Graduation Year

2008

Document Type

Thesis

Degree

M.A.

Degree Granting Department

History

Major Professor

Philip Levy, Ph.D.

Keywords

Race, Physical difference, Native Americans, Facial hair, Early encounters

Abstract

Many historians agree that categories of human division underwent a drastic change due to European New World encounters. The shift from religious divisions to ones based on ethnicity and skin color gradually developed in early modern Europe. Hence, before natives became "red," and Europeans "white" a period existed where the differences between these cultures were utilized in a variety of means to prove similarity and difference. One element signifying difference during the early contact period was that of the beard. Hair as an identifier has a long history: through the middle ages, wildness was conveyed by hair and at times non-Christians were legally required to grow beards. Early in the sixteenth century the beard became a popular fad for white, Christian-European men, a change which some scholars have traced to European contact with beardless Amerindians. Within Europe, the beard came to represent more than otherness.

A thick beard conveyed images of health, particularly sexual health; the beard came to represent virility and the beard helped to separate men from women and boys. In this paper I argue that the beard assumed a special significance within early English contacts in the Carolinas and Virginia. I examine the changing meanings of the beard and the English adoption of these meanings. I first examine the European background which helped provide the context for their first permanent colonial settlements in the New World. I next delve into travel accounts, ethnographies and artistic portrayals of the Natives in these colonies to examine how and when both sides evoked facial hair as a signifier of difference. This examination will help reveal English views of Natives during a time when their views regarding the Natives' character could affect the success of English colonial ventures.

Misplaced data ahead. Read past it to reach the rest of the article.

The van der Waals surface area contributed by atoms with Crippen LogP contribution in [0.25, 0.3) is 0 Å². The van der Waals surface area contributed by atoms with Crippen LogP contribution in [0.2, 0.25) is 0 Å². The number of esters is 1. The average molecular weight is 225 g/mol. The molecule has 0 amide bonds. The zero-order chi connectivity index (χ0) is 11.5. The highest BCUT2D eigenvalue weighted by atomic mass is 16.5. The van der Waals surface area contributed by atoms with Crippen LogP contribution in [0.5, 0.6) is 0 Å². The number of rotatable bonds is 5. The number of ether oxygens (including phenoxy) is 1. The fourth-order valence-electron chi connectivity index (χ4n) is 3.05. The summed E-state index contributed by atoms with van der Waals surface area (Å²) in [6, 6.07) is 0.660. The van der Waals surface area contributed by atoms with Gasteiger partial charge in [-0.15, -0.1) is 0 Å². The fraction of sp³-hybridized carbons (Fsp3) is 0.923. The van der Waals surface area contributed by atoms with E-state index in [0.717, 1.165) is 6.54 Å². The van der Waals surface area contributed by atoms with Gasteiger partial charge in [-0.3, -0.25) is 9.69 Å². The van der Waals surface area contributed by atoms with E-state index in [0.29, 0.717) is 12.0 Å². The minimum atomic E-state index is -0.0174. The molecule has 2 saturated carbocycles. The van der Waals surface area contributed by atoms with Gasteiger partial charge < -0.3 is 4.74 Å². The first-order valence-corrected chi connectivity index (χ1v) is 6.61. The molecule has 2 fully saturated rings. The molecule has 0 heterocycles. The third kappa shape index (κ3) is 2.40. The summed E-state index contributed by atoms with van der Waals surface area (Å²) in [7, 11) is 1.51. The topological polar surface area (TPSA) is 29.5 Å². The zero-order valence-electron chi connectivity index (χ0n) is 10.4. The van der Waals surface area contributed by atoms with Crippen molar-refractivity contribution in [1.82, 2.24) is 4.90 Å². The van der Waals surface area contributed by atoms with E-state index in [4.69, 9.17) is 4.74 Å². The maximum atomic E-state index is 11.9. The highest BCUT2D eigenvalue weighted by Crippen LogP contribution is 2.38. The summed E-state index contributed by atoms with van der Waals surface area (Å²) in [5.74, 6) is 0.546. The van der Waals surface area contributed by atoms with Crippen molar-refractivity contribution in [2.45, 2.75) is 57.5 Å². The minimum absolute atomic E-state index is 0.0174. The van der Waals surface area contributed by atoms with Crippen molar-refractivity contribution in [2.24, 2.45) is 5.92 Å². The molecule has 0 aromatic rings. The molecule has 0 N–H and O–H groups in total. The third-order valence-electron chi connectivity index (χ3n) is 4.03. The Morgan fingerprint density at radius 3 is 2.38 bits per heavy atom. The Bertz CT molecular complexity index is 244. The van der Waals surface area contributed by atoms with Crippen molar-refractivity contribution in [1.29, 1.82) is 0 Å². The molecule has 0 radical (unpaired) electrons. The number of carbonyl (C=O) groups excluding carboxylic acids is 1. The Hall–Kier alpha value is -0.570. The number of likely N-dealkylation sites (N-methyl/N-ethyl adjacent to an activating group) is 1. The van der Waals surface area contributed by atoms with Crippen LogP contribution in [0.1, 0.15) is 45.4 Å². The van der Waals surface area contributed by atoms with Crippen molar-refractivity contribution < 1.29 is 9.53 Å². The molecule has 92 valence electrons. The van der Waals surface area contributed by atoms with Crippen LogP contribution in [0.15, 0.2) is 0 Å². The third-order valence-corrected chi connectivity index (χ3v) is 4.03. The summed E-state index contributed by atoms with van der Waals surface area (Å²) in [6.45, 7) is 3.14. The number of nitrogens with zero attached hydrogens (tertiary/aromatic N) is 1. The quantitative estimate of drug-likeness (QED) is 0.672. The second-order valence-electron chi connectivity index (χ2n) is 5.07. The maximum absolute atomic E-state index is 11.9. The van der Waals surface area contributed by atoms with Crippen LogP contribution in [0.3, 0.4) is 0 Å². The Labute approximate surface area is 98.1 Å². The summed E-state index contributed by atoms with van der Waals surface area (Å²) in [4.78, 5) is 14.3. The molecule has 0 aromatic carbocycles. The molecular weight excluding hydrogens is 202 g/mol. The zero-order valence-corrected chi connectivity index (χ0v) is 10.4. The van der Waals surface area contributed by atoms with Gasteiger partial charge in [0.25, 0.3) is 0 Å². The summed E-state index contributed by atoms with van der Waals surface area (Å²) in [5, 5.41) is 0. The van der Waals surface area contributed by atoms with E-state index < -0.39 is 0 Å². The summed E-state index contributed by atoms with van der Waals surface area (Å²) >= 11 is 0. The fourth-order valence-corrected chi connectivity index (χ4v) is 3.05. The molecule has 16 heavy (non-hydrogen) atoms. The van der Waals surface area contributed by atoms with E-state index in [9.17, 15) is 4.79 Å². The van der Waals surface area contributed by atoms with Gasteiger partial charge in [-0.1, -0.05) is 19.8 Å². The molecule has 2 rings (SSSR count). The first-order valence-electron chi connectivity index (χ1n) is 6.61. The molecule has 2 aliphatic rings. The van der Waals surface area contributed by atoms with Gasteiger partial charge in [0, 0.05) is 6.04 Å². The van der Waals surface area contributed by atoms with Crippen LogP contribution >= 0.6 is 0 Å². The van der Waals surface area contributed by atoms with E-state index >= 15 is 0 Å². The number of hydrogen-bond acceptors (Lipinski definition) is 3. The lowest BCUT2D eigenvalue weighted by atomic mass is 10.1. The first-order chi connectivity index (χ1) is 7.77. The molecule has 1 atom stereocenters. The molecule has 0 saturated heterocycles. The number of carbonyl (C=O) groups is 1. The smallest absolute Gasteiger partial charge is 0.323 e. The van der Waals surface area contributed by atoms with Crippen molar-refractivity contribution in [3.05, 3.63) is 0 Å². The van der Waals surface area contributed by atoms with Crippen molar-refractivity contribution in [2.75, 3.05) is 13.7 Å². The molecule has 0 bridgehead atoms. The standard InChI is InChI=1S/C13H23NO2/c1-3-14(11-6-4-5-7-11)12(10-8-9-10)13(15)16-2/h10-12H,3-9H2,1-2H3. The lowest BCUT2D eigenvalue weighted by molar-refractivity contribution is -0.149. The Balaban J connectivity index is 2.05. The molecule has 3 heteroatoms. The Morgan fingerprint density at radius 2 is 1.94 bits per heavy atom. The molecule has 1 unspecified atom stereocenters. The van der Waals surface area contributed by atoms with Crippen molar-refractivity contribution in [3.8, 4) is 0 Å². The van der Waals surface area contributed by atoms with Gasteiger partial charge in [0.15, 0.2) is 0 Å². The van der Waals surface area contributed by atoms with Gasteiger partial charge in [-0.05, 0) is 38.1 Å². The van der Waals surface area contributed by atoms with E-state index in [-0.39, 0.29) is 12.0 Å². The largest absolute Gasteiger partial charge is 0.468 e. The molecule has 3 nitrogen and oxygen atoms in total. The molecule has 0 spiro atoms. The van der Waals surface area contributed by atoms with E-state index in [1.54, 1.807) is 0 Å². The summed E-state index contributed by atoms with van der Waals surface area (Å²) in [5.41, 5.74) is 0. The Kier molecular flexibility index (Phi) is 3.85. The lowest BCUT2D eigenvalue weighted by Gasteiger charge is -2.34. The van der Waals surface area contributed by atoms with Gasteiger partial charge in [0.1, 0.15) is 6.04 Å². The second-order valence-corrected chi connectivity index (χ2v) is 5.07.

Finally, I examine why the beard failed as a sign of difference between the region's Amerindians and the English. This failure led to the adoption of other means of distinction specifically that of skin color. Hence the beard served as a first stepping stone towards what would become a fully conceptualized racial theory.

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